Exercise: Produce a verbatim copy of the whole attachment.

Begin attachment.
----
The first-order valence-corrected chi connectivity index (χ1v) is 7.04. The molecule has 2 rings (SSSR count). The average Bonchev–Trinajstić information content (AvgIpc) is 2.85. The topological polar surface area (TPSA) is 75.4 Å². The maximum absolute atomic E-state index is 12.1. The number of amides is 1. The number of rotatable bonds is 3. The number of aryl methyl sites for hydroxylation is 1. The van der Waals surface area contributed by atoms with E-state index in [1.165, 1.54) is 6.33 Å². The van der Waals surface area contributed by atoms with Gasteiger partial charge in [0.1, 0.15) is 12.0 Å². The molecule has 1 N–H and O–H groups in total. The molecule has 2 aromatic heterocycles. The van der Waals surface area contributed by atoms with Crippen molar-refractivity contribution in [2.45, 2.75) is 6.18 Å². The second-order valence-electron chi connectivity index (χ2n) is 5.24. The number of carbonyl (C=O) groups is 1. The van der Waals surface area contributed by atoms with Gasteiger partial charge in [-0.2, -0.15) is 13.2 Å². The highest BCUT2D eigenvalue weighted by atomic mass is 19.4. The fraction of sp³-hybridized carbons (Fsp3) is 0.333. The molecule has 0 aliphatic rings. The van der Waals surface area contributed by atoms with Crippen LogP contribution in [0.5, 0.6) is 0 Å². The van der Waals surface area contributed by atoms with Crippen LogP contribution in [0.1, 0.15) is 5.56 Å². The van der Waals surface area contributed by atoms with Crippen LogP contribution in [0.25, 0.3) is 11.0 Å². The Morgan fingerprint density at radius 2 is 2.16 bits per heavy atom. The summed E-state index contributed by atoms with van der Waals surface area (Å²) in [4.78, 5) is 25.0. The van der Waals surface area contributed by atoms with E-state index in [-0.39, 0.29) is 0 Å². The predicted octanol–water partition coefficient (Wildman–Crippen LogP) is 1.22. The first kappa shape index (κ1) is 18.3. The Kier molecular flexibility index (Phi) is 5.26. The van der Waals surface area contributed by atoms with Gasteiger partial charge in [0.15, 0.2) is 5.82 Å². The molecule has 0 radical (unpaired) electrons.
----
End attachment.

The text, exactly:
The first-order valence-corrected chi connectivity index (χ1v) is 7.04. The molecule has 2 rings (SSSR count). The average Bonchev–Trinajstić information content (AvgIpc) is 2.85. The topological polar surface area (TPSA) is 75.4 Å². The maximum absolute atomic E-state index is 12.1. The number of amides is 1. The number of rotatable bonds is 3. The number of aryl methyl sites for hydroxylation is 1. The van der Waals surface area contributed by atoms with E-state index in [1.165, 1.54) is 6.33 Å². The van der Waals surface area contributed by atoms with Gasteiger partial charge in [0.1, 0.15) is 12.0 Å². The molecule has 1 N–H and O–H groups in total. The molecule has 2 aromatic heterocycles. The van der Waals surface area contributed by atoms with Crippen molar-refractivity contribution in [2.45, 2.75) is 6.18 Å². The second-order valence-electron chi connectivity index (χ2n) is 5.24. The number of carbonyl (C=O) groups is 1. The van der Waals surface area contributed by atoms with Gasteiger partial charge in [-0.2, -0.15) is 13.2 Å². The highest BCUT2D eigenvalue weighted by atomic mass is 19.4. The fraction of sp³-hybridized carbons (Fsp3) is 0.333. The molecule has 0 aliphatic rings. The van der Waals surface area contributed by atoms with Crippen LogP contribution in [0.5, 0.6) is 0 Å². The van der Waals surface area contributed by atoms with Crippen LogP contribution in [0.1, 0.15) is 5.56 Å². The van der Waals surface area contributed by atoms with Crippen LogP contribution in [0.25, 0.3) is 11.0 Å². The Morgan fingerprint density at radius 2 is 2.16 bits per heavy atom. The summed E-state index contributed by atoms with van der Waals surface area (Å²) in [4.78, 5) is 25.0. The van der Waals surface area contributed by atoms with E-state index in [-0.39, 0.29) is 0 Å². The predicted octanol–water partition coefficient (Wildman–Crippen LogP) is 1.22. The first kappa shape index (κ1) is 18.3. The Kier molecular flexibility index (Phi) is 5.26. The van der Waals surface area contributed by atoms with Gasteiger partial charge in [0.15, 0.2) is 5.82 Å². The molecule has 0 radical (unpaired) electrons.